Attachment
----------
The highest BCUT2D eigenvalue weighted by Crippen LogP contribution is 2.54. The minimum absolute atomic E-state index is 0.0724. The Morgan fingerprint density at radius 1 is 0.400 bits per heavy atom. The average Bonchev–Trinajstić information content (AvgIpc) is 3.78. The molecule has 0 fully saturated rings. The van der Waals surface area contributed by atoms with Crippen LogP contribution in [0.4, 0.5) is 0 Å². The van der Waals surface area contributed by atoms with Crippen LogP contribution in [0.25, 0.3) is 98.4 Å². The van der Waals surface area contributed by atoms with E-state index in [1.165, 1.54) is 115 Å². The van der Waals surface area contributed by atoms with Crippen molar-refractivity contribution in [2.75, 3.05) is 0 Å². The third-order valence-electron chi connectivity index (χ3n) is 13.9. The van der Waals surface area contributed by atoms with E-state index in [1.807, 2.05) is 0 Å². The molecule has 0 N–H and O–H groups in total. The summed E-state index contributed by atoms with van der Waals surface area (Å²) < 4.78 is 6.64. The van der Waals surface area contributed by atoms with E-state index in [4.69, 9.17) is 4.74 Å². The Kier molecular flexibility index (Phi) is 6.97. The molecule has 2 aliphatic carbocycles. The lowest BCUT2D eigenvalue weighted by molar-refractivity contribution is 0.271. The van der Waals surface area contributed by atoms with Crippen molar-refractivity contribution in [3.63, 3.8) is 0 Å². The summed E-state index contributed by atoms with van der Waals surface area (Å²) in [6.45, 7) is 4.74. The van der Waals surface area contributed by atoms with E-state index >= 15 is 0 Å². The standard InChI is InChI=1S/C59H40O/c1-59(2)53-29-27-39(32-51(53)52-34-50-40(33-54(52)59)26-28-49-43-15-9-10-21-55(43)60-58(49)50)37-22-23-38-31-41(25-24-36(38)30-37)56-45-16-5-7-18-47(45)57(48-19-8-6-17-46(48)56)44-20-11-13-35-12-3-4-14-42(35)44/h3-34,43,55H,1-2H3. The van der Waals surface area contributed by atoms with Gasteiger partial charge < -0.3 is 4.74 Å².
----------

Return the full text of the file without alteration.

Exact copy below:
The highest BCUT2D eigenvalue weighted by Crippen LogP contribution is 2.54. The minimum absolute atomic E-state index is 0.0724. The Morgan fingerprint density at radius 1 is 0.400 bits per heavy atom. The average Bonchev–Trinajstić information content (AvgIpc) is 3.78. The molecule has 0 fully saturated rings. The van der Waals surface area contributed by atoms with Crippen LogP contribution in [0.4, 0.5) is 0 Å². The van der Waals surface area contributed by atoms with Crippen LogP contribution in [0.25, 0.3) is 98.4 Å². The van der Waals surface area contributed by atoms with E-state index in [1.165, 1.54) is 115 Å². The van der Waals surface area contributed by atoms with Crippen molar-refractivity contribution in [2.75, 3.05) is 0 Å². The third-order valence-electron chi connectivity index (χ3n) is 13.9. The van der Waals surface area contributed by atoms with E-state index in [1.807, 2.05) is 0 Å². The molecule has 0 N–H and O–H groups in total. The summed E-state index contributed by atoms with van der Waals surface area (Å²) < 4.78 is 6.64. The van der Waals surface area contributed by atoms with E-state index in [4.69, 9.17) is 4.74 Å². The Kier molecular flexibility index (Phi) is 6.97. The molecule has 2 aliphatic carbocycles. The lowest BCUT2D eigenvalue weighted by molar-refractivity contribution is 0.271. The van der Waals surface area contributed by atoms with Crippen molar-refractivity contribution in [3.63, 3.8) is 0 Å². The summed E-state index contributed by atoms with van der Waals surface area (Å²) in [6.45, 7) is 4.74. The van der Waals surface area contributed by atoms with E-state index >= 15 is 0 Å². The standard InChI is InChI=1S/C59H40O/c1-59(2)53-29-27-39(32-51(53)52-34-50-40(33-54(52)59)26-28-49-43-15-9-10-21-55(43)60-58(49)50)37-22-23-38-31-41(25-24-36(38)30-37)56-45-16-5-7-18-47(45)57(48-19-8-6-17-46(48)56)44-20-11-13-35-12-3-4-14-42(35)44/h3-34,43,55H,1-2H3. The van der Waals surface area contributed by atoms with Gasteiger partial charge < -0.3 is 4.74 Å².